This technique meets learners’ needs because it offers ‘just in time’ content whether they are on the go or simply need a specific piece of information. The easy to consume bits of data can be quickly disseminated within organizations, helping learners meet specific objectives on their learning paths.
Microlearning is also widely regarded as an ideal teaching method for institutions with a limited amount of time for training. The brief modules can provide important information without becoming a distraction. It’s cost and time efficient, more comprehensible to learners, and can be used on any device in any location.
The use of social media is another trend that has defined the past decade or so. Last year, Facebook had 2.5 billion monthly active users. It’s no surprise that this trend also had a significant impact on learning. By definition, social learning involves collaboration among individuals through various mediums like forums, chat sessions, and learning circles.
Innovative institutions are channeling their learners’ desires to be social and are even encouraging them to post and converse about their learning journeys. Social learning prods students and employees to learn from one another. It does not restrict learning to the confines of a classroom or a management system.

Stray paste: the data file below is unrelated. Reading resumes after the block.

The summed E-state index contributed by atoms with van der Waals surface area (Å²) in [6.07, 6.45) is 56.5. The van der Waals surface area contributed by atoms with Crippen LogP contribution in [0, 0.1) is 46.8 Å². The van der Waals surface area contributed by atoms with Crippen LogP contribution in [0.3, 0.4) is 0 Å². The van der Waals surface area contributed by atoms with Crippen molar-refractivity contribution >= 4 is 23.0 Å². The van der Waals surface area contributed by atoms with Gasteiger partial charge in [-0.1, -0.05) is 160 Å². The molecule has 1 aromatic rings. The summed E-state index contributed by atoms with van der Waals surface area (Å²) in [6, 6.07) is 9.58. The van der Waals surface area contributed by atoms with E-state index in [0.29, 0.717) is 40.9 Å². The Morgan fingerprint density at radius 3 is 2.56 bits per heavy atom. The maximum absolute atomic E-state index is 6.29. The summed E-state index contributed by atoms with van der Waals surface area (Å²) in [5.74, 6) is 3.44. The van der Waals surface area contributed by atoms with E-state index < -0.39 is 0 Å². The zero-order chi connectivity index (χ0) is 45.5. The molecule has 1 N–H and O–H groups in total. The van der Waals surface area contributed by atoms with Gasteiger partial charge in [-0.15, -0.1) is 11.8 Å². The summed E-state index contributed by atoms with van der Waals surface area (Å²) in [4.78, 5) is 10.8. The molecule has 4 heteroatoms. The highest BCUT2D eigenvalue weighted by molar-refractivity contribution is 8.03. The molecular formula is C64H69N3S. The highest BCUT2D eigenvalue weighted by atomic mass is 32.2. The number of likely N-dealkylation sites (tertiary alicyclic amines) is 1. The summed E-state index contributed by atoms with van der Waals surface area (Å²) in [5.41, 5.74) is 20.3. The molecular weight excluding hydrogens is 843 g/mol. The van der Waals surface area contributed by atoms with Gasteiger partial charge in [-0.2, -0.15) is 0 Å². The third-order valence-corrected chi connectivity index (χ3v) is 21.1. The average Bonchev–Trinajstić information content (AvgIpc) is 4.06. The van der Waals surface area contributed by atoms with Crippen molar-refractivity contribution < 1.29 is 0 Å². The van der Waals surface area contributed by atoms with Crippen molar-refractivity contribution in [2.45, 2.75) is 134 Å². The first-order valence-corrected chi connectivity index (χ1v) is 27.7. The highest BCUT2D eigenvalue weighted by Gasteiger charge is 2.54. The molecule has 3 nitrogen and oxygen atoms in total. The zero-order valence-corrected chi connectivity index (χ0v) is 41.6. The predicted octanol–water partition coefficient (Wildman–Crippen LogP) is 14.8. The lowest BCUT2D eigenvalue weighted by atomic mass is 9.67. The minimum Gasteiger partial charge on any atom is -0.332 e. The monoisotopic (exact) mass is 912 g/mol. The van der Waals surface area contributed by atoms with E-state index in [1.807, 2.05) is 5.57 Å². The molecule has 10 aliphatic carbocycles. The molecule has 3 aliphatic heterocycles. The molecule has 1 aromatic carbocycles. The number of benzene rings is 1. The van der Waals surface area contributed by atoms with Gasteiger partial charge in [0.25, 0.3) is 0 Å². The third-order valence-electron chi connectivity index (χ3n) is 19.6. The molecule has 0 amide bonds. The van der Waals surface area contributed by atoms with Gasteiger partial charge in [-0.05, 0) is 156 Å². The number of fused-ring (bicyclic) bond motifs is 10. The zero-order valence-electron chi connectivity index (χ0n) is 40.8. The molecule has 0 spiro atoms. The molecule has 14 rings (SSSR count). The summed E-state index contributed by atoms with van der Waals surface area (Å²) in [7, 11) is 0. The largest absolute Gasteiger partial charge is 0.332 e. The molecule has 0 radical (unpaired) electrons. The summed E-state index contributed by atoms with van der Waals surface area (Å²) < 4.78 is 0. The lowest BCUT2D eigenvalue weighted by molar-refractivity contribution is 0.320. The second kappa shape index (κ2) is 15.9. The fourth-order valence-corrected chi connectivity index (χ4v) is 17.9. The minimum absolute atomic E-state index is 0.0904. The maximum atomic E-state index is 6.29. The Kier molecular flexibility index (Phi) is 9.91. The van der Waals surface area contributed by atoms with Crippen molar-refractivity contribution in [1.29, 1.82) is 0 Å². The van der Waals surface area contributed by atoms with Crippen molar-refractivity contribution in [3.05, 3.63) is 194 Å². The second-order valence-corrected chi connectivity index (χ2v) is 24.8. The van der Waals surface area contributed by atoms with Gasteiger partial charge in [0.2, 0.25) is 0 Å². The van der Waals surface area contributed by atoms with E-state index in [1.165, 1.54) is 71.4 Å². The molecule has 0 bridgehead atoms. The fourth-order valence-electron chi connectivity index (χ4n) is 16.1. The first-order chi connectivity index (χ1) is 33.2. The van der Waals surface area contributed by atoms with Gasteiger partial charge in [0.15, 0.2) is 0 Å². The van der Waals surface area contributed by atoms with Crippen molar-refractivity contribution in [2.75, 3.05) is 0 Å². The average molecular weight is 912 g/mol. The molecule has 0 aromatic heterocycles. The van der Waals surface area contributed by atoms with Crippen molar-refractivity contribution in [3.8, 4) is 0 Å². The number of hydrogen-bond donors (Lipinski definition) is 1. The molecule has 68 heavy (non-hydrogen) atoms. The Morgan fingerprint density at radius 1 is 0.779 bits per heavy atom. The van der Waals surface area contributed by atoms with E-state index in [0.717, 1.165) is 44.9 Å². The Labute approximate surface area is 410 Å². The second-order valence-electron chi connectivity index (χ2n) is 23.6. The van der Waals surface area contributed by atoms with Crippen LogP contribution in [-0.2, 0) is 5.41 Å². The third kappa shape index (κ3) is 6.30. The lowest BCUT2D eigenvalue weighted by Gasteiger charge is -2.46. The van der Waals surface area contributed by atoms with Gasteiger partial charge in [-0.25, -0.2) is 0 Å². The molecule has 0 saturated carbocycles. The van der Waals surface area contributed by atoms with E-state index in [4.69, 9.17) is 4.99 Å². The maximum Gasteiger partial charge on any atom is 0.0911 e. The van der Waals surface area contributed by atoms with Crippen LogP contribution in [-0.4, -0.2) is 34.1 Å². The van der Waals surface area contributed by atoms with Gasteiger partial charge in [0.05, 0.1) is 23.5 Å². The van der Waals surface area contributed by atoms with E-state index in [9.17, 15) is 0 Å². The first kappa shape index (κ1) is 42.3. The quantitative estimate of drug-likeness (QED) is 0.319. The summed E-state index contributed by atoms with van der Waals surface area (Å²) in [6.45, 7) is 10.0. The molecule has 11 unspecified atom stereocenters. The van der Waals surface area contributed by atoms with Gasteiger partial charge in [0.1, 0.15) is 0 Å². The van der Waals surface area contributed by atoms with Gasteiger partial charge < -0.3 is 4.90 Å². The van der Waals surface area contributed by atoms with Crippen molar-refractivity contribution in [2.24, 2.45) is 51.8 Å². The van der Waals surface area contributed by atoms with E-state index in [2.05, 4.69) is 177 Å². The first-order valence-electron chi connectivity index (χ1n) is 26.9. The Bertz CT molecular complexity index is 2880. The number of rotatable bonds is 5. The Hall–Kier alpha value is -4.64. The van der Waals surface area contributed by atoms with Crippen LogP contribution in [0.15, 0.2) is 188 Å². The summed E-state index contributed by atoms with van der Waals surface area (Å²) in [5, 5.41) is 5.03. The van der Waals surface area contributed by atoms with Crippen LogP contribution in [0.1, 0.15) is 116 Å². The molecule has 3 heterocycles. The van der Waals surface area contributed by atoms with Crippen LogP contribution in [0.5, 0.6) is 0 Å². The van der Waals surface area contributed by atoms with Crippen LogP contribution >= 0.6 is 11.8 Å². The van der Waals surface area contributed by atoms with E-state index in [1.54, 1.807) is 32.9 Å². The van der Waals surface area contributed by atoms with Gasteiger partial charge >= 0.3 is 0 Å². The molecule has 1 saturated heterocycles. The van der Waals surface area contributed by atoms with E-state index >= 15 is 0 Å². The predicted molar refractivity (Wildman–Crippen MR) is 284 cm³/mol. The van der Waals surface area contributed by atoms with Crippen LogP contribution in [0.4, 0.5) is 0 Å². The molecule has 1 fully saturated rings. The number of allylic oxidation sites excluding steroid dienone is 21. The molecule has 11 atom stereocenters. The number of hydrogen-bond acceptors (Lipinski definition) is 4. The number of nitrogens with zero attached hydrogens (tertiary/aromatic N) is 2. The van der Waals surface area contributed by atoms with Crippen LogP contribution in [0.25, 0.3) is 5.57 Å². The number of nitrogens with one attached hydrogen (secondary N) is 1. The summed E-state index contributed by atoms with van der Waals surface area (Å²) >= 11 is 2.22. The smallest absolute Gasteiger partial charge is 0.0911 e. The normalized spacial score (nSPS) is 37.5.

As more collaborative tools are devised and developed, social learning will continue to leave a huge impact in 2020 and beyond. This trend underpins the concept of continuous learning and opens avenues to learning opportunities anytime and anywhere.
Virtual, Augmented, and Mixed Reality
Augmented Reality (AR) and Virtual Reality (VR) are both growing fast as crucial means of implementing learning content. In fact, the K-12 basic education curriculum has rapidly adopted AR to teach various subjects, including Science and Math.
The remarkable thing about AR is that it can supplement the existing content through compelling overlays of images and graphics that can thrill the learners. But more than the thrill, it’s the actual experience that helps learners to connect better to the content presented.
As for VR, it continues to see substantial growth as it is used in teaching different safety-related protocols. Organizations are now considering VR as an important solution, as E-learning firms utilize effective Instructional Design techniques to further enhance the experience. Using a combination of 360° images, interactions, and other elements, VR is increasingly becoming a productive experience.